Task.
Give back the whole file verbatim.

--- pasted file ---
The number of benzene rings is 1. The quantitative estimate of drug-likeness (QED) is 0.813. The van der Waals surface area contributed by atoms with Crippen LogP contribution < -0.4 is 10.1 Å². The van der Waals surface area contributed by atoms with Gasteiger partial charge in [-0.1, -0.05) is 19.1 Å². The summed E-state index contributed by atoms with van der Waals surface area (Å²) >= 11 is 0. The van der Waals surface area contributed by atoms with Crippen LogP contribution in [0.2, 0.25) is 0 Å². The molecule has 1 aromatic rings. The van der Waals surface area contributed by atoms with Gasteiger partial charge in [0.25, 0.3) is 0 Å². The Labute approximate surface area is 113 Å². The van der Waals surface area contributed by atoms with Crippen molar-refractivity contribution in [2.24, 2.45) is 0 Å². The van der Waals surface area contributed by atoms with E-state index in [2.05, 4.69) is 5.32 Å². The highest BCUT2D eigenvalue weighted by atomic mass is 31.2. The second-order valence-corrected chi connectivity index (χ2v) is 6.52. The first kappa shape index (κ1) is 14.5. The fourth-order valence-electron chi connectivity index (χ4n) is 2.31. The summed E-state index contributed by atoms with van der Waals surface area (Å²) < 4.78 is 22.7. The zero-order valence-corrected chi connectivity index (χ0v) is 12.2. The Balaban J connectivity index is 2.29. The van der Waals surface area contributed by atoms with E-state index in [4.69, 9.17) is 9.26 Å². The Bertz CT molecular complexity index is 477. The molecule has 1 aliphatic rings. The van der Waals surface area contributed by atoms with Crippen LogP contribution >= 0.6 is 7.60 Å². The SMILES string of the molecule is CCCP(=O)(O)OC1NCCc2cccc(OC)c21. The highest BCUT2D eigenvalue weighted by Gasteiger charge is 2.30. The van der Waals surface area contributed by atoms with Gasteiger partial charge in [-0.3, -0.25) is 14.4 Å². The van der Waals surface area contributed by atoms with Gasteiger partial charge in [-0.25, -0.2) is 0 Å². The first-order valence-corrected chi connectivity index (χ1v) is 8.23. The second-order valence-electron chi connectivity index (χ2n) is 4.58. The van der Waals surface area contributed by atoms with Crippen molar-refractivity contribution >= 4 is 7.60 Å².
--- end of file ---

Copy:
The number of benzene rings is 1. The quantitative estimate of drug-likeness (QED) is 0.813. The van der Waals surface area contributed by atoms with Crippen LogP contribution < -0.4 is 10.1 Å². The van der Waals surface area contributed by atoms with Gasteiger partial charge in [-0.1, -0.05) is 19.1 Å². The summed E-state index contributed by atoms with van der Waals surface area (Å²) >= 11 is 0. The van der Waals surface area contributed by atoms with Crippen LogP contribution in [0.2, 0.25) is 0 Å². The molecule has 1 aromatic rings. The van der Waals surface area contributed by atoms with Gasteiger partial charge in [0.25, 0.3) is 0 Å². The Labute approximate surface area is 113 Å². The van der Waals surface area contributed by atoms with Crippen molar-refractivity contribution in [2.24, 2.45) is 0 Å². The van der Waals surface area contributed by atoms with E-state index in [2.05, 4.69) is 5.32 Å². The highest BCUT2D eigenvalue weighted by atomic mass is 31.2. The second-order valence-corrected chi connectivity index (χ2v) is 6.52. The first kappa shape index (κ1) is 14.5. The fourth-order valence-electron chi connectivity index (χ4n) is 2.31. The summed E-state index contributed by atoms with van der Waals surface area (Å²) < 4.78 is 22.7. The zero-order valence-corrected chi connectivity index (χ0v) is 12.2. The Balaban J connectivity index is 2.29. The van der Waals surface area contributed by atoms with E-state index in [4.69, 9.17) is 9.26 Å². The Bertz CT molecular complexity index is 477. The molecule has 1 aliphatic rings. The van der Waals surface area contributed by atoms with Crippen LogP contribution >= 0.6 is 7.60 Å². The SMILES string of the molecule is CCCP(=O)(O)OC1NCCc2cccc(OC)c21. The highest BCUT2D eigenvalue weighted by Gasteiger charge is 2.30. The van der Waals surface area contributed by atoms with Gasteiger partial charge in [-0.3, -0.25) is 14.4 Å². The van der Waals surface area contributed by atoms with Gasteiger partial charge in [-0.25, -0.2) is 0 Å². The first-order valence-corrected chi connectivity index (χ1v) is 8.23. The second-order valence-electron chi connectivity index (χ2n) is 4.58. The van der Waals surface area contributed by atoms with Crippen molar-refractivity contribution >= 4 is 7.60 Å².